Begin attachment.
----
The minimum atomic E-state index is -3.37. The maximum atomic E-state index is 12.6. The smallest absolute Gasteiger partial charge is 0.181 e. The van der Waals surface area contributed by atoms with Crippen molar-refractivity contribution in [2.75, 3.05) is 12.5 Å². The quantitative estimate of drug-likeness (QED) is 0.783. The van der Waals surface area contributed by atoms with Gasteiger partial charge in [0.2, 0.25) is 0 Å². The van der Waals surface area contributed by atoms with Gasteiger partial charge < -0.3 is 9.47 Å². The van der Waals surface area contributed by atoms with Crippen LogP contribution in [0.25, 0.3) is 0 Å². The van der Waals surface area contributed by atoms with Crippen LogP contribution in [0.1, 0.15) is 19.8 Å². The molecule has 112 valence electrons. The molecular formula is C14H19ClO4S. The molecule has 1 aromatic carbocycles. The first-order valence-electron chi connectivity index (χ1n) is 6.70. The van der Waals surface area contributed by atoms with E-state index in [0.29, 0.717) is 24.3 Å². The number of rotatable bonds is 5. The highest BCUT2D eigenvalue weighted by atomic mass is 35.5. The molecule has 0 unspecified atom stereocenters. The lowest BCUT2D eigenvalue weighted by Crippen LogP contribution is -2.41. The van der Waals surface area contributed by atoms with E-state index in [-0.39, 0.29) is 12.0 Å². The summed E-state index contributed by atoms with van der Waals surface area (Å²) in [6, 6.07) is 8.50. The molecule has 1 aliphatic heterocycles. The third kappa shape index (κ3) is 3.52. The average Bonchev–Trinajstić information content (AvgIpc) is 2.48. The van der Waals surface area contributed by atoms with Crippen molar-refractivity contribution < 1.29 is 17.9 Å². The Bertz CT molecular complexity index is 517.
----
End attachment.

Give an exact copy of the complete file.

The minimum atomic E-state index is -3.37. The maximum atomic E-state index is 12.6. The smallest absolute Gasteiger partial charge is 0.181 e. The van der Waals surface area contributed by atoms with Crippen molar-refractivity contribution in [2.75, 3.05) is 12.5 Å². The quantitative estimate of drug-likeness (QED) is 0.783. The van der Waals surface area contributed by atoms with Gasteiger partial charge in [0.2, 0.25) is 0 Å². The van der Waals surface area contributed by atoms with Gasteiger partial charge < -0.3 is 9.47 Å². The van der Waals surface area contributed by atoms with Crippen LogP contribution in [0.25, 0.3) is 0 Å². The van der Waals surface area contributed by atoms with Crippen LogP contribution in [0.1, 0.15) is 19.8 Å². The molecule has 112 valence electrons. The molecular formula is C14H19ClO4S. The molecule has 1 aromatic carbocycles. The first-order valence-electron chi connectivity index (χ1n) is 6.70. The van der Waals surface area contributed by atoms with E-state index in [0.29, 0.717) is 24.3 Å². The number of rotatable bonds is 5. The highest BCUT2D eigenvalue weighted by atomic mass is 35.5. The molecule has 0 unspecified atom stereocenters. The lowest BCUT2D eigenvalue weighted by Crippen LogP contribution is -2.41. The van der Waals surface area contributed by atoms with E-state index in [-0.39, 0.29) is 12.0 Å². The summed E-state index contributed by atoms with van der Waals surface area (Å²) in [6, 6.07) is 8.50. The molecule has 1 aliphatic heterocycles. The third kappa shape index (κ3) is 3.52. The average Bonchev–Trinajstić information content (AvgIpc) is 2.48. The van der Waals surface area contributed by atoms with Crippen molar-refractivity contribution < 1.29 is 17.9 Å². The Bertz CT molecular complexity index is 517.